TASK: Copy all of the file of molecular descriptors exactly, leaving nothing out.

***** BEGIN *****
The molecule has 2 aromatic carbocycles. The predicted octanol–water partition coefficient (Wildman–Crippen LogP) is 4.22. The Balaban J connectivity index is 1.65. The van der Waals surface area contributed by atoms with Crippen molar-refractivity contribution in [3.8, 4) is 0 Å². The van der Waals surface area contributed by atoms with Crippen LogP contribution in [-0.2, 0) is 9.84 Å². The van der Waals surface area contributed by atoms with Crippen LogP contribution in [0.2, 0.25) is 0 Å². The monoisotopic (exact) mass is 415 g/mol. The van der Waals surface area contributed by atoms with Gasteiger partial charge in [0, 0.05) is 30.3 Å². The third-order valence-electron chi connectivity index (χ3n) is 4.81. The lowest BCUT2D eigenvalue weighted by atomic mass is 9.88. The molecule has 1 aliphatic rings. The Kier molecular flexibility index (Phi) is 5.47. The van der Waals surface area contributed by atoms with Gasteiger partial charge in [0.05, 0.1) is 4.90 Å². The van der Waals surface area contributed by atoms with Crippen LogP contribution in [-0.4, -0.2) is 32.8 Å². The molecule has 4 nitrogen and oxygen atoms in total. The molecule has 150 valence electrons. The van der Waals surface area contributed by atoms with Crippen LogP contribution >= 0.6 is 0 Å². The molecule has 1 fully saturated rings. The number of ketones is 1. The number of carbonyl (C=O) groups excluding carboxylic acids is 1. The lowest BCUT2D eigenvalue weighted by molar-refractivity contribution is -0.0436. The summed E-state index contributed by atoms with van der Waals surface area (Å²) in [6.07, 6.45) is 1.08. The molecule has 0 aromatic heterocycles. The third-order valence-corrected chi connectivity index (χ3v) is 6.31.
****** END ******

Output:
The molecule has 2 aromatic carbocycles. The predicted octanol–water partition coefficient (Wildman–Crippen LogP) is 4.22. The Balaban J connectivity index is 1.65. The van der Waals surface area contributed by atoms with Crippen molar-refractivity contribution in [3.8, 4) is 0 Å². The van der Waals surface area contributed by atoms with Crippen LogP contribution in [-0.2, 0) is 9.84 Å². The van der Waals surface area contributed by atoms with Crippen LogP contribution in [0.2, 0.25) is 0 Å². The monoisotopic (exact) mass is 415 g/mol. The van der Waals surface area contributed by atoms with Gasteiger partial charge in [0, 0.05) is 30.3 Å². The third-order valence-electron chi connectivity index (χ3n) is 4.81. The lowest BCUT2D eigenvalue weighted by atomic mass is 9.88. The molecule has 1 aliphatic rings. The Kier molecular flexibility index (Phi) is 5.47. The van der Waals surface area contributed by atoms with Gasteiger partial charge in [0.05, 0.1) is 4.90 Å². The van der Waals surface area contributed by atoms with Crippen LogP contribution in [-0.4, -0.2) is 32.8 Å². The molecule has 4 nitrogen and oxygen atoms in total. The molecule has 150 valence electrons. The van der Waals surface area contributed by atoms with Crippen LogP contribution >= 0.6 is 0 Å². The molecule has 1 fully saturated rings. The number of ketones is 1. The number of carbonyl (C=O) groups excluding carboxylic acids is 1. The lowest BCUT2D eigenvalue weighted by molar-refractivity contribution is -0.0436. The summed E-state index contributed by atoms with van der Waals surface area (Å²) in [6.07, 6.45) is 1.08. The molecule has 0 aromatic heterocycles. The third-order valence-corrected chi connectivity index (χ3v) is 6.31.